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How Financial Planning Can Help For the Future

By: Chris Nickson - Updated: 21 Aug 2017 | comments*Discuss
Recently Separated Divorce Financial

Financial planning might be the very last thing on your mind after a breakup – simply keeping your head above water financially can take all your time and effort. But it’s something you really need to consider. Eventually you’ll need money for things like a daughter’s wedding (and they don’t come cheap!), helping your children pay for university, or even something we all desire, a comfortable retirement. All of those things take planning.

Why Plan?

Money doesn’t grow by accident or of its own accord. You have to make a concerted effort to be sure it’s there, unless you’ve been born into a wealthy family. Even if you make a good salary, you need to take steps to be sure you retain as much as possible, rather than lose it all to taxes. Saving is fine, and we should all do it, but to accumulate more wealth, you need to plan and invest.

Financial planning is a specialised profession. The practitioners are highly rained and well qualified to advise you, whatever your situation. To ensure the greatest safety and the best returns, it’s not something you should attempt alone. Speak to someone who properly understands what you can do to ensure a good return for your investments – as well as the full range of investments available, and what will work best in your specific situation.

Who Needs Financial Planning?

In a nutshell, everyone needs financial planning. It might sound as if it belongs in the province of the wealthy, but to make the most of the money you’ll earn and what you own, financial planning is vital. You might not have a huge amount, but you can still make it work effectively for you.

Risk Tolerance

The concept of risk tolerance is one of the most important in financial planning. Boiled down to its essence, it addresses the question of how much you can afford to risk, or not to have readily available to you – in other words, how much you can invest.

The factors involved are how much you earn, your age, what assets you own and what you’re likely to make in the future. These all influence what you can afford to invest, for how long, and the types of investments you should be making. It’s a given that those investments with more risk can bring a greater return; but where there’s risk, there’s also the possibility of loss, and it’s well worth remembering that.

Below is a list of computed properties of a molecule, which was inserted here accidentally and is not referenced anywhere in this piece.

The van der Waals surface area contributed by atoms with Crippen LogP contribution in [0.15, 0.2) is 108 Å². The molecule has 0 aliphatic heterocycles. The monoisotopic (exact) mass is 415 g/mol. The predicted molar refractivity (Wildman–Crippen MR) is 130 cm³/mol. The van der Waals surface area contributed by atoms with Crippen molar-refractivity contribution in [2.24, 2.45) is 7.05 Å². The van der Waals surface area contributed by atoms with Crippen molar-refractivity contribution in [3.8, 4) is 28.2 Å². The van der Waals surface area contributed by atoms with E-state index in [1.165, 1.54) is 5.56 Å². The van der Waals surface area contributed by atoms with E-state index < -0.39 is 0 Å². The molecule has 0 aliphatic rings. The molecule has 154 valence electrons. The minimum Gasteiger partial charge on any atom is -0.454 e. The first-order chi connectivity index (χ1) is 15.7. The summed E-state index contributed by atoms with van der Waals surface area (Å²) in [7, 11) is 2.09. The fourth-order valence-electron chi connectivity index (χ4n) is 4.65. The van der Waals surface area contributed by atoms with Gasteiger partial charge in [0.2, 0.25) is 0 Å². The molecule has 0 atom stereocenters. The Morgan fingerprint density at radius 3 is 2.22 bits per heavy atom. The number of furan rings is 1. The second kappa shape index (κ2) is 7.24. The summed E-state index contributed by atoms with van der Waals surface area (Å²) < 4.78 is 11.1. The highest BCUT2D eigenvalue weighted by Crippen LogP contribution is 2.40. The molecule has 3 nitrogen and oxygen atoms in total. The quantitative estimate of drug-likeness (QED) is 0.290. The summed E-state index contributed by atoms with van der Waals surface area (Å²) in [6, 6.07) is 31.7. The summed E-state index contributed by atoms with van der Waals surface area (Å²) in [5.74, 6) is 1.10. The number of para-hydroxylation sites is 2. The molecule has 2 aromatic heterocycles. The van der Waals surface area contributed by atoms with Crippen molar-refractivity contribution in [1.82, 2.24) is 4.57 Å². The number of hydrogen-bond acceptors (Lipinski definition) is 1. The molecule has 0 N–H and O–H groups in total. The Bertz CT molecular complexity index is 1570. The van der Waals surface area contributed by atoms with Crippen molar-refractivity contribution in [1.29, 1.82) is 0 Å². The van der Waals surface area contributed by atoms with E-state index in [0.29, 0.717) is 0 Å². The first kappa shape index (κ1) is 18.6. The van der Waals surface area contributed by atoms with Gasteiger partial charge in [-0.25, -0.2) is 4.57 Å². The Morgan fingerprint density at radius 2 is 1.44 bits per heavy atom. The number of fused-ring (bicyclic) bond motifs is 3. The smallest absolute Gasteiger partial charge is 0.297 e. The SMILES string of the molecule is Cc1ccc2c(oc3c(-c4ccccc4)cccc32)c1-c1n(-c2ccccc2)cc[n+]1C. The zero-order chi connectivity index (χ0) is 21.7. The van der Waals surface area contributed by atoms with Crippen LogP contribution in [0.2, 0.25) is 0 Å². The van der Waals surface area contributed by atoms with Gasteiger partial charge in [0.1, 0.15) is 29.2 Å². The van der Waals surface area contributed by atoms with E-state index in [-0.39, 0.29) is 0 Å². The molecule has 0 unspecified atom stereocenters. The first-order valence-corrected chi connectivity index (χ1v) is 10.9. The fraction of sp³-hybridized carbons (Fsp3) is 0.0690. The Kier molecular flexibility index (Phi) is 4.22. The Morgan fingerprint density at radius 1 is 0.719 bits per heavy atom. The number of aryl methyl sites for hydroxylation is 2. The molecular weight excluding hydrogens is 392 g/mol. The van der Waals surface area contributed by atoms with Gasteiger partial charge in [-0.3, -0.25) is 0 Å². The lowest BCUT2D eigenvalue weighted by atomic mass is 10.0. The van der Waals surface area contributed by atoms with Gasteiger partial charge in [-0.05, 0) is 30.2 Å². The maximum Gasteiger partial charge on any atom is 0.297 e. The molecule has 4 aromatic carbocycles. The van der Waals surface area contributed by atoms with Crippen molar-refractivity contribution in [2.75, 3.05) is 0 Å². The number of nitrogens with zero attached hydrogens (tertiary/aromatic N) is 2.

Planning For Your Children

Those with children know that they’re our greatest asset, and we all want them to make the most of themselves. We want to be able to give them a good start in life. By planning your finances, you can help ensure that there is money there for them when they need it. Even if it’s not a lot, simply being able to help is a wonderful feeling.

That even extends beyond the grave. To be sure, none of us wants to think about dying, but it’s certain that we all will sooner or later. There probably won’t be any major inheritance tax due on your estate, but making sure you leave as much as possible to your survivors is doing them a favour.

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I'm really surprised how sites, including this, when describing situations -in articles, etc- almost always take for granted that the "aggressor" or the pepetrator of any kind of abusive behaviour, or the creator of any negative situation in the couple is THE MAN. It is certainly not so.
BlackJack - 21-Aug-17 @ 11:55 PM
I am 68 years old and thinking about separating, my worry is financial, we have our own home, husband has 4 pensions incl state pension, with my small pension we have around 2000.00 per month.How would I stand in this case?
Poppy - 30-Jul-15 @ 10:36 PM
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